How do Courts Determine Relocation?
With the new procedural posture in place by the New Jersey Supreme Court, courts must hold plenary hearings (trials) to decide if relocation of a minor child will be granted over the objection of another parent. But how do courts make this determination?
It is important to remember that the courts have one main concept in mind while making determinations regarding minor children. That concept is “the best interest of the child.” When a court has the responsibility of determining if relocation of a minor child should be granted to any one parent, the court conducts a best interest analysis. In the state of New Jersey, under N.J.S.A 9:2-4, the best interest of the child analysis includes looking into a variety of factors, the same ones used in determining child custody. These factors include:
(1) Whether the parents are able to properly communicate and cooperate in all major matters relating to the child;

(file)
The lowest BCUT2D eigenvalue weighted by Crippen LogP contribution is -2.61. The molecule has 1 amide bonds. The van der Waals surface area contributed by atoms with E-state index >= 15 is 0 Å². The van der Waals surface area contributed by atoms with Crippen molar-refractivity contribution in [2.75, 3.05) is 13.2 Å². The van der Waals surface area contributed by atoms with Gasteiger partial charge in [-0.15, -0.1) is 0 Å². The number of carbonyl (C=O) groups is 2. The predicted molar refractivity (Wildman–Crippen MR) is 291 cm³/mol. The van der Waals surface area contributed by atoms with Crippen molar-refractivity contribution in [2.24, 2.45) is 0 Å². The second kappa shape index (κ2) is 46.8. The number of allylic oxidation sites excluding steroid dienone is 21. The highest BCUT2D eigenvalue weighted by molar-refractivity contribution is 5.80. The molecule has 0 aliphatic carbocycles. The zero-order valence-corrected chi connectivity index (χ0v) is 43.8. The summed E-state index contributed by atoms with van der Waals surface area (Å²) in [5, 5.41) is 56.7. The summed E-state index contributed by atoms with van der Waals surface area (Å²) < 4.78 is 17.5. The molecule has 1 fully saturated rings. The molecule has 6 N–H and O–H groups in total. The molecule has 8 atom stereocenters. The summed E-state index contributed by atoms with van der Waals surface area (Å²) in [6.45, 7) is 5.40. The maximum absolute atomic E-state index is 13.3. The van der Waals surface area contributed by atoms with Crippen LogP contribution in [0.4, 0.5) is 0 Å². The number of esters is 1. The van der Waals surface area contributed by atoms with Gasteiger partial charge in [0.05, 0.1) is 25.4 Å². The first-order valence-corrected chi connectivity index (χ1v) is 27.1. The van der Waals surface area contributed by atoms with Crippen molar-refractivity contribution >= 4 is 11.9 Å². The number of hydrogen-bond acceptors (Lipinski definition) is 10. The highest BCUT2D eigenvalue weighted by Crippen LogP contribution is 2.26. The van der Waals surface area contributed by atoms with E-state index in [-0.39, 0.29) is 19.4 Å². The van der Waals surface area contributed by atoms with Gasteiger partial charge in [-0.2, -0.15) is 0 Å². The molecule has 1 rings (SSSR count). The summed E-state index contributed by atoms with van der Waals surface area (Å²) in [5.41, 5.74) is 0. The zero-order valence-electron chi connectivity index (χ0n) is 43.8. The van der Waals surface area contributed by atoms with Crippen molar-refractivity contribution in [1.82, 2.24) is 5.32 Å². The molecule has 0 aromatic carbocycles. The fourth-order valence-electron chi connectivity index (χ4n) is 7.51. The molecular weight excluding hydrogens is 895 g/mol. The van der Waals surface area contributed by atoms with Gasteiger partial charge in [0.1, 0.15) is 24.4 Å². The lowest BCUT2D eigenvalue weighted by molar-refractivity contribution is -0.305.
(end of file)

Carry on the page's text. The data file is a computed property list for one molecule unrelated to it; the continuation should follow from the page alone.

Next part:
(2) Whether the parents are willing to accept custody and any history of one parent being unwillingness to allow the other parent to spend time with the child; (3) The minor child’s relationship with his parents and siblings;
(4) Any history of domestic violence;
(5) the child’s safety and the safety of either parent from physical abuse by the other parent;
(6)the child’s preference, if the child is mature enough to make a reasonable decision; (7) the child’s needs;
(8)Whether the home environment offered is stable;
(9)the quality and continuity of the child’s education;
(10) The parent’s fitness to care for the child;
(11) How close the parents live to each other;
(12) The relationship between the child and each parent before the separation or divorce;
(13) The parents’ employment responsibilities;
(14) The child’s age;
(15) And the number of children.